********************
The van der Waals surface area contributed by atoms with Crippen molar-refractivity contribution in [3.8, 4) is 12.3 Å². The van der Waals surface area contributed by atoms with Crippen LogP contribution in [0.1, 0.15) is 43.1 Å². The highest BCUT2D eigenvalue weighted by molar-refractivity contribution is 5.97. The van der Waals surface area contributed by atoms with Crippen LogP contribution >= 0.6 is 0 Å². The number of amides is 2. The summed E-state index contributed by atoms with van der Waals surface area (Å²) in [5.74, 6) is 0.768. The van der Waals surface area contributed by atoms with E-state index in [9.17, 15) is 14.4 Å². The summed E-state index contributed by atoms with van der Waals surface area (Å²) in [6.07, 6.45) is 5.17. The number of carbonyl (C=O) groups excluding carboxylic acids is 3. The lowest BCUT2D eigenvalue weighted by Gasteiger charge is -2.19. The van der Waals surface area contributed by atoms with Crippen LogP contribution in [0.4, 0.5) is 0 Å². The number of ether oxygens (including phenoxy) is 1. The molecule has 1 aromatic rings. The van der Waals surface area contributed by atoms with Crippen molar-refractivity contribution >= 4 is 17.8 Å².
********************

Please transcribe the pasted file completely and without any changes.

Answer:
The van der Waals surface area contributed by atoms with Crippen molar-refractivity contribution in [3.8, 4) is 12.3 Å². The van der Waals surface area contributed by atoms with Crippen LogP contribution in [0.1, 0.15) is 43.1 Å². The highest BCUT2D eigenvalue weighted by molar-refractivity contribution is 5.97. The van der Waals surface area contributed by atoms with Crippen LogP contribution >= 0.6 is 0 Å². The number of amides is 2. The summed E-state index contributed by atoms with van der Waals surface area (Å²) in [5.74, 6) is 0.768. The van der Waals surface area contributed by atoms with E-state index in [9.17, 15) is 14.4 Å². The summed E-state index contributed by atoms with van der Waals surface area (Å²) in [6.07, 6.45) is 5.17. The number of carbonyl (C=O) groups excluding carboxylic acids is 3. The lowest BCUT2D eigenvalue weighted by Gasteiger charge is -2.19. The van der Waals surface area contributed by atoms with Crippen LogP contribution in [0.4, 0.5) is 0 Å². The number of ether oxygens (including phenoxy) is 1. The molecule has 1 aromatic rings. The van der Waals surface area contributed by atoms with Crippen molar-refractivity contribution >= 4 is 17.8 Å².